I had dinner with Alexandra Levit a few months ago in Chicago – I’ve always liked her blog and style, and meeting her in person was awesome. I’m a big fan! Since I’m busy in Savannah I thought I’d introduce you to her… here’s something she wrote just for you 🙂
Stressed out? It might not be for the reason you think.
Most people know that high levels of stress are associated with a number of negative physical and psychological consequences. Physical problems include high blood pressure and cholesterol, and an increased risk for heart disease, ulcers, and cancer. Psychological side effects include anger, anxiety, irritability, and boredom as well as sleep and eating problems and increased smoking, drinking, and drug abuse. In the world of work, high stress levels are linked with decreased productivity and increased absenteeism and turnover.
While some jobs are clearly more stressful than others, it might surprise you to learn that top executives are not prone to more stress and stress-related problems. Rather, employees who are at greatest risk are those who have very little control over their tasks or work conditions. A research study I came across in my recent review of industrial/organizational psychology actually indicated that sawmill workers performing machine-paced tasks were the most stressed out of all!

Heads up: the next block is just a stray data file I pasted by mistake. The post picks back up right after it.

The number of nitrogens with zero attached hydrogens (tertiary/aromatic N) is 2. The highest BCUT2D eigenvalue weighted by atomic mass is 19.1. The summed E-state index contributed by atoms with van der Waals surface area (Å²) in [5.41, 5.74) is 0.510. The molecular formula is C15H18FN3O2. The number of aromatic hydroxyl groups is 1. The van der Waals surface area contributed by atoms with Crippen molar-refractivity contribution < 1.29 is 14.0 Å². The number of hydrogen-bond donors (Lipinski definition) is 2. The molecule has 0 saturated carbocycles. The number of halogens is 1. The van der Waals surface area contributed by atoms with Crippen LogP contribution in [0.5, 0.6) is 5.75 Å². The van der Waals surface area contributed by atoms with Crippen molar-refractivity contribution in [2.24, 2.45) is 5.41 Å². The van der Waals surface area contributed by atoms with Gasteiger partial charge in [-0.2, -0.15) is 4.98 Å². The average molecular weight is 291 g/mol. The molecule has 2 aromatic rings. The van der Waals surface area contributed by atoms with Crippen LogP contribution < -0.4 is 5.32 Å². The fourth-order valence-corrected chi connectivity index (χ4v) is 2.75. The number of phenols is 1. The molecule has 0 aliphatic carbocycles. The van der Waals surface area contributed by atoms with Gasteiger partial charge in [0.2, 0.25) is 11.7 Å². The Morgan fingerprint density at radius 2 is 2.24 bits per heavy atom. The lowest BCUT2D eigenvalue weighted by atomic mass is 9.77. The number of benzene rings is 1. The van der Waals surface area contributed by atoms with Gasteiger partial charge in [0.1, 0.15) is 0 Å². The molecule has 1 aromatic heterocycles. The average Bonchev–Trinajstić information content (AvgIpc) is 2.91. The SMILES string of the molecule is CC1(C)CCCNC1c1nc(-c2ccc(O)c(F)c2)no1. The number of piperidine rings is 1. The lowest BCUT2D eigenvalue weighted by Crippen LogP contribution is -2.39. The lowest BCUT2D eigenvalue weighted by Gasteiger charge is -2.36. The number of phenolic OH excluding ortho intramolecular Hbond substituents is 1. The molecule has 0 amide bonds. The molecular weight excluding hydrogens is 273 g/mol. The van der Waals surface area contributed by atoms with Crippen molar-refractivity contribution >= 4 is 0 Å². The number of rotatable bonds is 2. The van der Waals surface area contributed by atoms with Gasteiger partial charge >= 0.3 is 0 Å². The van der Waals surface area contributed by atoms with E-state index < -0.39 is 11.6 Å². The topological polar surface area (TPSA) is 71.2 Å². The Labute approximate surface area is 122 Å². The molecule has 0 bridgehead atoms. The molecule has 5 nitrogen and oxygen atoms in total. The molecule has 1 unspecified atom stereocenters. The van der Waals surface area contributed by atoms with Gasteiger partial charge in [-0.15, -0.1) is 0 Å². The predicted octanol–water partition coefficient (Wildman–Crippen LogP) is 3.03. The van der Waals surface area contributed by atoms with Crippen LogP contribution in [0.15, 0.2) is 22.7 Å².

Overall, though, you should know that work is not the primary culprit when it comes to peopleâ€™s stress levels. Events related to marriage (death of a spouse, divorce, etc.) are the ones that really send stress through the roof. Another interesting research finding showed that stress induced by daily hassles actually has a stronger impact on health than stress due to traumatic events. So the next time you think about taking a job that requires a three hour a day, traffic-filled commute, maybe keep that in mind. I remember my dad saying that one of the reasons he was quitting his job was that he believed the daily drive from suburban Maryland to suburban Virginia was shaving years off his life. It looks like he might not have been far off.
Alexandra Levit (link to www.alexandralevit.com) is a twenty and thirty-something career expert. She’s the author of They Don’t Teach Corporate in College (link to www.corporateincollege.com), as well as the forthcoming How’d You Score That Gig (Random House 2008) and Solving the Talent Equation (ASTD Presss 2008). Alexandra frequently speaks at conferences, universities, and corporations around the country about workplace issues facing young employees. Visit her blog, Water Cooler Wisdom, at http://alexandralevit.typepad.com.
Also, she just started a new podcast series with Christine Hassler and Lindsey Pollak – 30/20 Vision is for 20-something women who wish they had a couple of big sisters to clue them in on the ins-and-outs of life after college! Check it out here.